What did the study measure? Various measurements were taken and compared between groups to determine if the green tea extract which contains both caffeine and catechin polyphenols could increase fat oxidation (24hr energy expenditure(EE) or “fat burning”) in people.
Result: The group receiving the green tea extract had a significant increase in 24-h EE (energy expenditure compared to the other groups leading to the conclusion by researchers that green tea has “fat burning” capability that exceeds what could be explained by the amount of caffeine alone.
Thoughts to consider: This is a very small study including only 10 healthy, non-obese men.
Obesity and thermogenesis related to the consumption of caffeine, ephedrine, capsaicin, and green tea; Am Journal of Physiology- Regulatory, Integratvive and Comparative Physiology Jan 2007 Vol 292 no1, R77-85
Type of study: A scientific review which examines the studies of thermogenic (fat burning/metabolism increasing) properties of green tea (as well as other supplements) in relation to regulation of body weight.
Result of review: There is evidence to show that green tea extract can increase the energy expenditure (EE) and fat oxidation in short term studies, and that the fat burning capability of green tea is above and beyond that of caffeine alone. Lab animal studies have shown that one of the primary and most active catechins in green tea (epigallocatechin 3-gallate, EGCG) can induce a reduction in food consumption and/or an increased metabolic (energy expenditure) rate. Some studies carried out over a 3 month (or longer) period of time show that consuming tea catechins is associated with a significant decrease in body weight and body fat. There is also some evidence to suggest that EGCG can play a role in obesity prevention.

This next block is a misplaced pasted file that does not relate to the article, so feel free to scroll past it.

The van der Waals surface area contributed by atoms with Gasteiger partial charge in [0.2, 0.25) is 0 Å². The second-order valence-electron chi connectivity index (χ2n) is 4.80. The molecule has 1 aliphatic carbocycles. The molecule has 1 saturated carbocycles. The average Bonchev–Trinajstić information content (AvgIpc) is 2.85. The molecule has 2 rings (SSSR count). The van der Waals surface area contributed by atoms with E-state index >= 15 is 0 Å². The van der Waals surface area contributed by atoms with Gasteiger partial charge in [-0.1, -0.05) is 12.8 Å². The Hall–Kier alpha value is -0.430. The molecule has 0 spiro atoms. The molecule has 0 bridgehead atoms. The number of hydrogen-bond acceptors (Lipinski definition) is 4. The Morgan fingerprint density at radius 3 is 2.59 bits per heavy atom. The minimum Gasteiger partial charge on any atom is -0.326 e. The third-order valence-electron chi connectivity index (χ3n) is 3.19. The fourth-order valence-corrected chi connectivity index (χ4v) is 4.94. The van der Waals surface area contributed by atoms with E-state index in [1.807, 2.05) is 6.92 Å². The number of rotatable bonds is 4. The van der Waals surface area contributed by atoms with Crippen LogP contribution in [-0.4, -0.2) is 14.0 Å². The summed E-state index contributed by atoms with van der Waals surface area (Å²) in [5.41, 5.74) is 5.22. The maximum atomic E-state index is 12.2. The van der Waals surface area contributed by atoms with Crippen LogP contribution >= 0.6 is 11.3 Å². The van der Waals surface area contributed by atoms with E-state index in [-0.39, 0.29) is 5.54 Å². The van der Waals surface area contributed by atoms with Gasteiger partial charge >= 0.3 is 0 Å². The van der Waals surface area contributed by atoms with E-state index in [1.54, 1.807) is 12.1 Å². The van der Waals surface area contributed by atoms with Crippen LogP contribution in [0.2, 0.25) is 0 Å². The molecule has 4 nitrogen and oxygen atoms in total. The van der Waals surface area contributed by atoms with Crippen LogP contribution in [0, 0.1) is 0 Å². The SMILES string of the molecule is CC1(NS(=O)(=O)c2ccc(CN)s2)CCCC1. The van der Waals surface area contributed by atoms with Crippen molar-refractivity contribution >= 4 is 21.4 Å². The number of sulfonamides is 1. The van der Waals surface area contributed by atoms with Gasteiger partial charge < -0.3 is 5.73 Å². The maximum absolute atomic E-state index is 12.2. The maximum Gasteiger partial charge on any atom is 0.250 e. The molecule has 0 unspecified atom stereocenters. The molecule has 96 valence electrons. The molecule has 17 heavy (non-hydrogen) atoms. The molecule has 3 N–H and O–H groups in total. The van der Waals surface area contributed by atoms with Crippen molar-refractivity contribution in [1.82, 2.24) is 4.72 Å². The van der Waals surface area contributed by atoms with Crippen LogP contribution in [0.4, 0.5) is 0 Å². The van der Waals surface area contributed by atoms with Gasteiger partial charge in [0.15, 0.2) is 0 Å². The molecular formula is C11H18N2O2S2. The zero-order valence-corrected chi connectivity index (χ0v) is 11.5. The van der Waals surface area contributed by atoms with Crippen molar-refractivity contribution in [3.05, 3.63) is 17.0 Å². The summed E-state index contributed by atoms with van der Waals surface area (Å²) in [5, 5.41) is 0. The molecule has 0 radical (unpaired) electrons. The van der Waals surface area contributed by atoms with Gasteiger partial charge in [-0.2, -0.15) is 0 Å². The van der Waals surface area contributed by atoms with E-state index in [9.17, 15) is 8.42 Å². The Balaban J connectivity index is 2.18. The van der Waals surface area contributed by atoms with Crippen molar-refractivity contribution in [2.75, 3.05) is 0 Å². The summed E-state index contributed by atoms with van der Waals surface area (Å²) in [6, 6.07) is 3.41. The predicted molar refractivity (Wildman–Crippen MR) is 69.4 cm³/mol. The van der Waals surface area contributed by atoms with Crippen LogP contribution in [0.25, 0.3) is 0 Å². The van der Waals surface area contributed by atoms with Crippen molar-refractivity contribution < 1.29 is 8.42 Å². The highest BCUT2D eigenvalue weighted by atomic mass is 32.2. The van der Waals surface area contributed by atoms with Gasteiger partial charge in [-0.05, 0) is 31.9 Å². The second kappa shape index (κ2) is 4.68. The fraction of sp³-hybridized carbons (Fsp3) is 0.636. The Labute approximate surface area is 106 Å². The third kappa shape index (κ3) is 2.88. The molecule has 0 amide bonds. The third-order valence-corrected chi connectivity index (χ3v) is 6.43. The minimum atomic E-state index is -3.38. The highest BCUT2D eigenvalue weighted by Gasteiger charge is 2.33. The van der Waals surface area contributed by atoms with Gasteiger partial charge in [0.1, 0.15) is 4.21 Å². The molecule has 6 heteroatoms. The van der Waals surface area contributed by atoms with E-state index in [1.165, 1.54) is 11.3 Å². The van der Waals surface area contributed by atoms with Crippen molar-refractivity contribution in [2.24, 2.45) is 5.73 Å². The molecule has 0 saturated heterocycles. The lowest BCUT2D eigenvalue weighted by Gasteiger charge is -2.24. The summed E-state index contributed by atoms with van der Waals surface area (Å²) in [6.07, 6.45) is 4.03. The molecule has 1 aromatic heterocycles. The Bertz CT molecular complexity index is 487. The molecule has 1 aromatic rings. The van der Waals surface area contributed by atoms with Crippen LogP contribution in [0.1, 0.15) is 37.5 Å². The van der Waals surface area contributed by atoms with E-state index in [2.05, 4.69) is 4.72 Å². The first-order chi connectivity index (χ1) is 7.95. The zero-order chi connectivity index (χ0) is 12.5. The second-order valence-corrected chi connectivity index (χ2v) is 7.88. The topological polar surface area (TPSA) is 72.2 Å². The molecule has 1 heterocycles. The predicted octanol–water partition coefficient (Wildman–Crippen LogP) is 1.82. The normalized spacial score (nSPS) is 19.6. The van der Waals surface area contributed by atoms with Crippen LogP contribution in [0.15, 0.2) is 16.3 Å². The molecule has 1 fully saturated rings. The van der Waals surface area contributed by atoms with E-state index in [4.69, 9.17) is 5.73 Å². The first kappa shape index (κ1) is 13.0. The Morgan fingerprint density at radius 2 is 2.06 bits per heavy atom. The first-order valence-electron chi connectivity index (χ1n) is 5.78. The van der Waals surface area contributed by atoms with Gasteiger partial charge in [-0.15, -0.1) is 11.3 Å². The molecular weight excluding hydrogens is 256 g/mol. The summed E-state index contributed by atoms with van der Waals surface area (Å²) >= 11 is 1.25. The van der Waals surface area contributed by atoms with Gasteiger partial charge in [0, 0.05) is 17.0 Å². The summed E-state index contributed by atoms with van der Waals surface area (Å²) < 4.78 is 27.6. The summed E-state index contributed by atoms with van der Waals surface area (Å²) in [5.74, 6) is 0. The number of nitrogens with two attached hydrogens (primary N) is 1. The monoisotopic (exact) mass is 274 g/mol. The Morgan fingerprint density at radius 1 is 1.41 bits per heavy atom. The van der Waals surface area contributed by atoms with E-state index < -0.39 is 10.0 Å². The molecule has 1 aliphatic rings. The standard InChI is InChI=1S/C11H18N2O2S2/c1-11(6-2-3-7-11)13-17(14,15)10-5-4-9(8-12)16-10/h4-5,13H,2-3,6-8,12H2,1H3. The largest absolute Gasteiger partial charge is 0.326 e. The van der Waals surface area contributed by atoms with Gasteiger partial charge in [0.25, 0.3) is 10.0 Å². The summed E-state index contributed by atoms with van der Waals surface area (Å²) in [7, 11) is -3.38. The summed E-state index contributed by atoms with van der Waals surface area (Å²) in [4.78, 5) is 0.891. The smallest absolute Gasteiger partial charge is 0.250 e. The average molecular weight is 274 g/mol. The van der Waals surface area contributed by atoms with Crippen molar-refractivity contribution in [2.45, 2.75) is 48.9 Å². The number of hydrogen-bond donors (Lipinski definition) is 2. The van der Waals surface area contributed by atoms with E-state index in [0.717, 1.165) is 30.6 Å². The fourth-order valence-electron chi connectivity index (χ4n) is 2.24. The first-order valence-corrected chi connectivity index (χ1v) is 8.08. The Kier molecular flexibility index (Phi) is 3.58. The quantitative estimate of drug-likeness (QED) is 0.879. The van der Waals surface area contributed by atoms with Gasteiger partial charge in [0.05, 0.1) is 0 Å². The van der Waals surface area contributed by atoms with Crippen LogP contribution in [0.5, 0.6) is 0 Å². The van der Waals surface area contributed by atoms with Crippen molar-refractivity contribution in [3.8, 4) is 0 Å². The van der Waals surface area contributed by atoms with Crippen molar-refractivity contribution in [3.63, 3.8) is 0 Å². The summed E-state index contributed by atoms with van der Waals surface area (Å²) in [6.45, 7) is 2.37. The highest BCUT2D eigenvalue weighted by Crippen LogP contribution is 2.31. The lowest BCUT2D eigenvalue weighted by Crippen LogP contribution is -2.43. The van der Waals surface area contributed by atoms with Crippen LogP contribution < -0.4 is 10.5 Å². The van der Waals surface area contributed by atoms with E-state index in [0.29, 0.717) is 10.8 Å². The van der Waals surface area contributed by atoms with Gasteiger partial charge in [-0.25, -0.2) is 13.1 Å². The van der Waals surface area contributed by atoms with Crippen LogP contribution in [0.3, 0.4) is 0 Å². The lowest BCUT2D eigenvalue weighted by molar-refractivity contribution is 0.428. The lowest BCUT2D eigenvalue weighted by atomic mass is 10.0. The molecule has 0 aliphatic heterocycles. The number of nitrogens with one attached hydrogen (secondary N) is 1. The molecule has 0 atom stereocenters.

Catechin- and caffeine-rich teas for control of body weight in humans; 2013 Am Society for nutrition(2013): 98(6 Suppl):1682S-1693S.
Type of study: meta-analysis and evaluation of interventional and observational studies to give detailed review of evidence of tea and its effect on body weight
Results: Catechin and caffeine rich teas (CCRTs) in most of the studies in this assessment showed a positive improvement in body weight, BMI, fat mass, and waist:hip ratio.
Thoughts to consider: The effects of green tea catechins on weight loss and other weight variables (BMI, etc.) are variable in effect depending on other factors such as habitual caffeine intake, ethnicity, genetics, etc. and as a result effects are not always present in every situation.
Baladia E., Basulto J., Manera M., Martínez R., Calbet, D. “Effect of green tea or green tea extract consumption on body weight and body composition; systematic review and meta-analysis.” Nutr Hosp (2014): 479-90.
Chen IJ, Liu CY, Chiu JP, Hsu CH. “Therapeutic effect of high dose green tea extract on weight reduction; a randomized, double-blind, placebo controlled clinical trial.” Clin Nutr (2015).